With the publication in the year 2000 of her four times award-winning novel "Dans ces bras-là", Camille Lauren, a French novelist from Dijon, will fascinate females due to her emphasis on men, whether it is a father, husband or a stranger. She writes this book "sur les hommes, sur l'amour des hommes: objets aimés, sujet aimant," (p16) as she believes "ils formeraient l'objet et le sujet du livre." (p16)
Her autofictional novel opens with her following a male, whom she believes "c'était lui." (p11) "Dans ces bras-là" consists of a series of short chapters, slowly revealing descriptions of her life which have been touched by men, some of which have been repeated, such as her father, her husband and especially the stranger.
One might question why Camille has decided to base her book on men. She is a woman who believes that "ce qui m'attire chez un homme, c'est que c'est un homme." (p137) and she tries to comprehend "s'allait en eux la laideur et la séduction, la goinfrerie et l'éloquence, le désir et la déontologie." (p96) The chapter "seule avec lui" represents the characteristics of men, and how they are "le courage, l'agressivite," (p44) which symbolises her obsession with them. The fact that she has done this gives the impression that she has analysed them thoroughly to present a precise description.
Over the course of her novel, Camille explains the importance of males and how she needs men in order to feel secure: "elle jette ses bras vers lui, autour de son cou," (p36) "passant de bras en bras." (p20) Therefore "Dans ces bras-là" is a good title for her book as it acts as a metaphor to explain her feelings, especially the word "bras", which can indicate her eagerness to be in the arms of the opposite sex in order to feel secure as intimacy is vital to her.
It is interesting to note that throughout her book she speaks to the psychoanalyst with the use of the first person "je ne sais pas," "j'écris d'habitude" (p35), which is interwoven with the third, "elle s'intéresse a lui." (p89) She writes about herself, yet for the rest she writes as the narrator telling the story about somebody else. With this style, the novel is represented as a mixture of confessions, having herself narrating the story as the dominant one throughout the book, especially when her encounters with the opposite sex are mentioned. Camille's unique style of writing allows us to learn her thoughts and reactions to her personal events. Through the third-person, we are able to witness the story, understand what the character is thinking whilst also being invited to feel the same way she is, making it easier and attractive to identify with her.
Her technique of writing presents the idea that she is speaking directly to us, with phrases such as "mais non, non", "j'avais mal lu","1er étage gauche." (p 13) It is as if she is providing us with the necessary information so that we are able to paint a picture of where she is, to be more involved in her life and feel as if we are following her.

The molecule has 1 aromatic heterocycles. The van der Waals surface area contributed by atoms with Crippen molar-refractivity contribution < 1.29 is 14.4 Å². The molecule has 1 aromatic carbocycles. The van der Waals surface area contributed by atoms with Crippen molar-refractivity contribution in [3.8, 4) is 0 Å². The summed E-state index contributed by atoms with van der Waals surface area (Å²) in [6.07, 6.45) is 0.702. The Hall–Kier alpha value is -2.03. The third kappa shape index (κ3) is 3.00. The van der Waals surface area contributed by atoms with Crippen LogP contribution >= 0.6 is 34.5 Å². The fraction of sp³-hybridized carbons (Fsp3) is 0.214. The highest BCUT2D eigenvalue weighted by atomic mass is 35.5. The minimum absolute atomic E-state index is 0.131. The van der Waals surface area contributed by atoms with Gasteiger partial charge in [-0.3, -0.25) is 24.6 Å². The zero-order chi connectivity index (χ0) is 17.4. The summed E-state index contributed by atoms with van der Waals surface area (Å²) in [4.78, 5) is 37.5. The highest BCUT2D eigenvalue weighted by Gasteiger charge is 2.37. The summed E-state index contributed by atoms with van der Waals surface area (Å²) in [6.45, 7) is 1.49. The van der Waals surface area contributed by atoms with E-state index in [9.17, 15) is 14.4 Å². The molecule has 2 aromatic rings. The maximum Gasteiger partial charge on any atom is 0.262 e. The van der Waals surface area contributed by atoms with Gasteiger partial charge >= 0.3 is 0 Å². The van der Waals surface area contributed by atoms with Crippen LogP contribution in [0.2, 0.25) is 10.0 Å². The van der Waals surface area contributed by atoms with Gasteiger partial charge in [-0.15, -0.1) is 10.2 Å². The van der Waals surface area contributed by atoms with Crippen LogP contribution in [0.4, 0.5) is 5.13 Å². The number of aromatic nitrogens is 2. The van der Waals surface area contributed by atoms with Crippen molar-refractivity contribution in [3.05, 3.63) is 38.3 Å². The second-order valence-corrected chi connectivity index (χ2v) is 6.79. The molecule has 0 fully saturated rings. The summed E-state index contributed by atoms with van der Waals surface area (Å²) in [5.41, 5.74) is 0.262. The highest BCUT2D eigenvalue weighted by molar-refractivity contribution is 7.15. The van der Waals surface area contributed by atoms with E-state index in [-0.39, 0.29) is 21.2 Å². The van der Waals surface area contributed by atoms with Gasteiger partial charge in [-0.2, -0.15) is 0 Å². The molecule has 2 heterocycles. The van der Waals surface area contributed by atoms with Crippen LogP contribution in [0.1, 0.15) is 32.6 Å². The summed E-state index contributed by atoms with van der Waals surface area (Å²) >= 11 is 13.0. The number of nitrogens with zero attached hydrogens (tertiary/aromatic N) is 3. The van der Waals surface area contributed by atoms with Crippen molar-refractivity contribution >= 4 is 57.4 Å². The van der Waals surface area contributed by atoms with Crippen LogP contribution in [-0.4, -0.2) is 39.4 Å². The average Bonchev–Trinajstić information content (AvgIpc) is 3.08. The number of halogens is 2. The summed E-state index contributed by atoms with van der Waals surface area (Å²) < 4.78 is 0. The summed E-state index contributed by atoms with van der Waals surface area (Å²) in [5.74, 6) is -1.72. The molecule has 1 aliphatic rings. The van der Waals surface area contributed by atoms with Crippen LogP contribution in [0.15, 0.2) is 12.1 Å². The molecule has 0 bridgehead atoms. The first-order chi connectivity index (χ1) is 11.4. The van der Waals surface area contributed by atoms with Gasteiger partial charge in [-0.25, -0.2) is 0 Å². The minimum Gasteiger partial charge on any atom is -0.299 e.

This seductive novel can be described as being realistic, highlighting the extent to which some lives can be a series of messy love affairs. This captivating book enables Camille to reveal herself by expressing her feelings and emotions. She knows "il n'y a pas de mots pour dire le desir, pas de mots courants qui ne servent à le trafiquer, à le masquer à l'apaiser ou à le détruire" (p38) and therefore words are her downfall. She feels happier without the use of words as "l'amour, c'est quand on dit rien." The ending of her novel does not draw to a conclusion as she is still awaiting to see that special someone pass by, with her hoping that he will "serrez-moi, emportez-moi- qu'on est bien, dans ces bras-là!" (p130) Interestingly, the end of this phrase is also used in the song "les amours perdus" sung by a famous French singer, Juliette Greco.
Women's writing in France has expanded, especially since the feminist movement. Therefore, feminists can have the possibility to search for their theories in such novels. Sexuality, love and body have been appealing themes to other French contemporary novelists, such as Marie Darrieussecq's, who wrote her "Truismes", based on a young female who goes through bodily changes. Marie also describes men, but through the pig. However she explains their physical aspect, whilst Camille presents their intellectual side, such as "l'esprit de synthse," "la force" (p44) to answer her question "c'est que c'est qu'un homme?" (p44) Another novel which introduces the body as a sexual symbol is "La vie sexuelle de Catherine M." The author, Catherine Millet, memoirs her sexual life which we can also encounter in Laurens novel.
As mentioned, Camille's main subject is men, "un roman sur les hommes...on m'interroge: sujet l'homme (p182) Personally she has clearly achieved this. Women have not been tremendously mentioned, in fact she devaluates any relationship with females, especially her mother.
Her main achievement in this book has been accomplished as she has been able to provide a deep insight on men through powerful language. This permits her to reveal everything in her life and especially her love for men. The emphasis on men enables the reader to be struck and to regurgitate her mains ideas. Her text relates to the genre romance, which uses language to represent love as a main theme for women and society. Therefore, language is vital for her to create a very desiring book.
Personally, this impressive short novel based on love and desire is an understandable exploration of female aspiration, and probably results to why it is the best seller in France. Moreover, men have written novels regarding women over the last centuries, so this novel reflects the change in society. It presents us with an overly spoken poignant theme amongst women and it provides a message which can still be applicable today.
- Laurens, Camille, Dans ces bras-là (Paris: Gallimard, Folio, 2000).